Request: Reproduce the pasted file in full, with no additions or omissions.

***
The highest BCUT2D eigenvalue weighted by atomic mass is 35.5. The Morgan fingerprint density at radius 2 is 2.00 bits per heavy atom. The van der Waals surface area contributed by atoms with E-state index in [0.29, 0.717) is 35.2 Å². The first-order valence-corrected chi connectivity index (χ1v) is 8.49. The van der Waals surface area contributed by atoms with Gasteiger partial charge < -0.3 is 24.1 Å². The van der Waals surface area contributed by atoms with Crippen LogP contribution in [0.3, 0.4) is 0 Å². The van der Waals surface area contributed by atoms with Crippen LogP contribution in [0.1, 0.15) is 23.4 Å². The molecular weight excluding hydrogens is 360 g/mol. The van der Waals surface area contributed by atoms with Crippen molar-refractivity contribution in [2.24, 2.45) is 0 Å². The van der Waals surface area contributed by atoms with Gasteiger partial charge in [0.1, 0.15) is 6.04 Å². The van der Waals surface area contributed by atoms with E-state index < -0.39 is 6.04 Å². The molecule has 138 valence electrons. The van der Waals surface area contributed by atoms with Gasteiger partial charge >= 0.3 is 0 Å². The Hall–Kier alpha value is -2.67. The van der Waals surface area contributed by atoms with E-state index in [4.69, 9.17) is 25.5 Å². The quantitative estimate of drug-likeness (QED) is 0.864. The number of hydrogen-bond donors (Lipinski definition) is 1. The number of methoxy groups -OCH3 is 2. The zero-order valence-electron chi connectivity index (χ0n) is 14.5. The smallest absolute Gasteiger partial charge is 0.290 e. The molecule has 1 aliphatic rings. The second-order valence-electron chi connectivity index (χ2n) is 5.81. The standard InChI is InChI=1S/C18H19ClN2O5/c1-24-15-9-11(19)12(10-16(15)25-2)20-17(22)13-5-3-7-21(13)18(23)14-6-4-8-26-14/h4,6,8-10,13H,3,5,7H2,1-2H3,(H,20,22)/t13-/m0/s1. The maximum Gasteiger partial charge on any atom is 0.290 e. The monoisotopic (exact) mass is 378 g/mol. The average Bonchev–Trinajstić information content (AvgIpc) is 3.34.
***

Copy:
The highest BCUT2D eigenvalue weighted by atomic mass is 35.5. The Morgan fingerprint density at radius 2 is 2.00 bits per heavy atom. The van der Waals surface area contributed by atoms with E-state index in [0.29, 0.717) is 35.2 Å². The first-order valence-corrected chi connectivity index (χ1v) is 8.49. The van der Waals surface area contributed by atoms with Gasteiger partial charge < -0.3 is 24.1 Å². The van der Waals surface area contributed by atoms with Crippen LogP contribution in [0.3, 0.4) is 0 Å². The van der Waals surface area contributed by atoms with Crippen LogP contribution in [0.1, 0.15) is 23.4 Å². The molecular weight excluding hydrogens is 360 g/mol. The van der Waals surface area contributed by atoms with Crippen molar-refractivity contribution in [2.24, 2.45) is 0 Å². The van der Waals surface area contributed by atoms with Gasteiger partial charge in [0.1, 0.15) is 6.04 Å². The van der Waals surface area contributed by atoms with E-state index < -0.39 is 6.04 Å². The molecule has 138 valence electrons. The van der Waals surface area contributed by atoms with Gasteiger partial charge >= 0.3 is 0 Å². The Hall–Kier alpha value is -2.67. The van der Waals surface area contributed by atoms with E-state index in [4.69, 9.17) is 25.5 Å². The quantitative estimate of drug-likeness (QED) is 0.864. The number of hydrogen-bond donors (Lipinski definition) is 1. The number of methoxy groups -OCH3 is 2. The zero-order valence-electron chi connectivity index (χ0n) is 14.5. The smallest absolute Gasteiger partial charge is 0.290 e. The molecule has 1 aliphatic rings. The second-order valence-electron chi connectivity index (χ2n) is 5.81. The standard InChI is InChI=1S/C18H19ClN2O5/c1-24-15-9-11(19)12(10-16(15)25-2)20-17(22)13-5-3-7-21(13)18(23)14-6-4-8-26-14/h4,6,8-10,13H,3,5,7H2,1-2H3,(H,20,22)/t13-/m0/s1. The maximum Gasteiger partial charge on any atom is 0.290 e. The monoisotopic (exact) mass is 378 g/mol. The average Bonchev–Trinajstić information content (AvgIpc) is 3.34.